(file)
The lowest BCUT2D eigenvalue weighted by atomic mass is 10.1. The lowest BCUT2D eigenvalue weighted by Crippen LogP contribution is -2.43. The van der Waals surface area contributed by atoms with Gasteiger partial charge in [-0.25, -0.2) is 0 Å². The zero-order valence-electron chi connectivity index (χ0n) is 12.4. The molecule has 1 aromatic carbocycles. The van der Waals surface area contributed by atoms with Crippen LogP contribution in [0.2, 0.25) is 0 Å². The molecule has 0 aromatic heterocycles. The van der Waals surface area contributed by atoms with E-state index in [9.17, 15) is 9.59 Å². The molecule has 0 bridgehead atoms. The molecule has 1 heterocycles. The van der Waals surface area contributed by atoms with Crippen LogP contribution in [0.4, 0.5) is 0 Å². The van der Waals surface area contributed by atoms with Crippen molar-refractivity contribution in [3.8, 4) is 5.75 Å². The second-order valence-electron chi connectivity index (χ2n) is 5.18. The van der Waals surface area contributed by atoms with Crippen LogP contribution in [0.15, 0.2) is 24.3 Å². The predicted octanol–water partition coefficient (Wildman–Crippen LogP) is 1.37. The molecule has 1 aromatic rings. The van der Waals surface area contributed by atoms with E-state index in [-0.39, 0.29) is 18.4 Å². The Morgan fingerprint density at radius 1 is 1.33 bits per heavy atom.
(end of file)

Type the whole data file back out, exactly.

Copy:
The lowest BCUT2D eigenvalue weighted by atomic mass is 10.1. The lowest BCUT2D eigenvalue weighted by Crippen LogP contribution is -2.43. The van der Waals surface area contributed by atoms with Gasteiger partial charge in [-0.25, -0.2) is 0 Å². The zero-order valence-electron chi connectivity index (χ0n) is 12.4. The molecule has 1 aromatic carbocycles. The van der Waals surface area contributed by atoms with Crippen LogP contribution in [0.2, 0.25) is 0 Å². The molecule has 0 aromatic heterocycles. The van der Waals surface area contributed by atoms with E-state index in [9.17, 15) is 9.59 Å². The molecule has 0 bridgehead atoms. The molecule has 1 heterocycles. The van der Waals surface area contributed by atoms with Crippen LogP contribution in [0.4, 0.5) is 0 Å². The van der Waals surface area contributed by atoms with Crippen molar-refractivity contribution in [3.8, 4) is 5.75 Å². The second-order valence-electron chi connectivity index (χ2n) is 5.18. The van der Waals surface area contributed by atoms with Crippen LogP contribution in [0.15, 0.2) is 24.3 Å². The predicted octanol–water partition coefficient (Wildman–Crippen LogP) is 1.37. The molecule has 1 aromatic rings. The van der Waals surface area contributed by atoms with E-state index in [-0.39, 0.29) is 18.4 Å². The Morgan fingerprint density at radius 1 is 1.33 bits per heavy atom.